Legends On Deck

What’s Next For Yoenis Cespedes?



When the New York Mets acquired Yoenis Cespedes on July 31st, it changed the makeup of the everyday line-up and can be considered one of the greatest trades in Mets history. The move brought over a player that quickly made his presence known as he helped make the Mets into serious contenders.

Cespedes not only helped the Mets win, he led them into the postseason, but the storybook ride ended in five games to the Kansas City Royals  in the World Series.

But his non-appearance in the Fall Classic hurt the Mets chances of winning a title for the first time in 29 years, but could his shoddy play in the outfield and weak bat ruin his chances of locking up a top dollar long-term contract in the off-season?

The answer to that question may be, NO, because of what he did in half a season with the Mets, but will teams take into consideration what he did on the grand stage of them all?

Teams love the big bat, the power guys that are capable of hitting the ball 500 feet, because it draws crowds and a lot of attention to the organization, but how much more will teams want an impact player that can also do it when it matters the most?

After Cespedes arrived in NY, he batted .287, with 17 home runs, and 44 RBIs in 57 games. In the first round of the playoffs against the Los Angeles Dodgers, Cespedes batted .250, with two home runs, and four RBIs in 20 at bats. Against the Chicago Cubs in the NLCS, he batted .286, with no home runs and three RBIs in 14 at bats.

But on the grand stage, the World Series, Cespedes had a chance to add to his legacy and set himself up for a great pay-day, but he struggled at the plate and batted just .150, with no home runs and just one RBI in 20 at bats.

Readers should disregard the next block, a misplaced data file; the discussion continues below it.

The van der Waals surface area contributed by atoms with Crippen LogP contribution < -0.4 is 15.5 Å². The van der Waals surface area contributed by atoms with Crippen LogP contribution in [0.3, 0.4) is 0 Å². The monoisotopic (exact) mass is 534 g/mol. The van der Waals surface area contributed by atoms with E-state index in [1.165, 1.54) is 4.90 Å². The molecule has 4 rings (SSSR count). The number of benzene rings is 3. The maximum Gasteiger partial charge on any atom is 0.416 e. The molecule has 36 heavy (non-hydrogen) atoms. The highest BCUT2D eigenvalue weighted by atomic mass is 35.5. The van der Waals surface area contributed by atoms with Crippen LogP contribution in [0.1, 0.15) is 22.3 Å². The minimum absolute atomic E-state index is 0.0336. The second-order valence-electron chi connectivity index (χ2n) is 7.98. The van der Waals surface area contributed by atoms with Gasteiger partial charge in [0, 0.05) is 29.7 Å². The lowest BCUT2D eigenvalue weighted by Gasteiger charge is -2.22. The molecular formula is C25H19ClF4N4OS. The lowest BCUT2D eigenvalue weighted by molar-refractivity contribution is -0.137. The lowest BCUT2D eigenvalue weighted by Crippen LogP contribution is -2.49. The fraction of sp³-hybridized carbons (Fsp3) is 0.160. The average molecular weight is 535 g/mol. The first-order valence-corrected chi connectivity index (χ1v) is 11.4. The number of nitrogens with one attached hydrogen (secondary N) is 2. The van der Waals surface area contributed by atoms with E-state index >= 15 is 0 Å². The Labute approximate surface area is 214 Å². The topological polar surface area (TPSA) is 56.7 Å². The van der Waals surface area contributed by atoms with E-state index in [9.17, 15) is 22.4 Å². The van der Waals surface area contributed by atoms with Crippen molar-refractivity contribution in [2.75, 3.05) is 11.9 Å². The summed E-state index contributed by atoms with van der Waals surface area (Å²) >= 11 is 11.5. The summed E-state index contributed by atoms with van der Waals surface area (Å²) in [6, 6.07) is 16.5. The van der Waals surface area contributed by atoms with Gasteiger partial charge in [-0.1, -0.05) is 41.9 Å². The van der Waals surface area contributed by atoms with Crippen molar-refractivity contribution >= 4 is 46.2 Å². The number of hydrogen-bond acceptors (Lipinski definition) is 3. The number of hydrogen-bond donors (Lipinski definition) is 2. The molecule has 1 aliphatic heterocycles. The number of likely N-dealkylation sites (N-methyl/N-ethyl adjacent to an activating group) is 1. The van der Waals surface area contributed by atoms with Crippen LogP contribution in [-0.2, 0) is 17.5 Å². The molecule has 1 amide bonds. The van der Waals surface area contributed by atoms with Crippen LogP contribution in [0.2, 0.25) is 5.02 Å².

Not a performance that any player would want to end the season on, while seeking a long-term contract in the coming off-season. Actually his last at bat saw him limping off the field after fouling a ball off his left knee really hard. The diagnosis was a left knee contusion, and was day-to-day, so he should be fine for 2016 and beyond.

The question beckons, will teams over-look the holes in his swing and the lackadaisical play in the outfield when it mattered the most, with the hopes that his regular season play, translates to possible World Series titles?

So when teams officially start making offers to free agents on Saturday November 7, what will be the price tag to land the 30-year-old power bat? And who will be the lucky team to grab his services?

We will find out very soon which team will stand up to the plate and hand the Cuban native a blank check, but in will it be that simple?

David Conde
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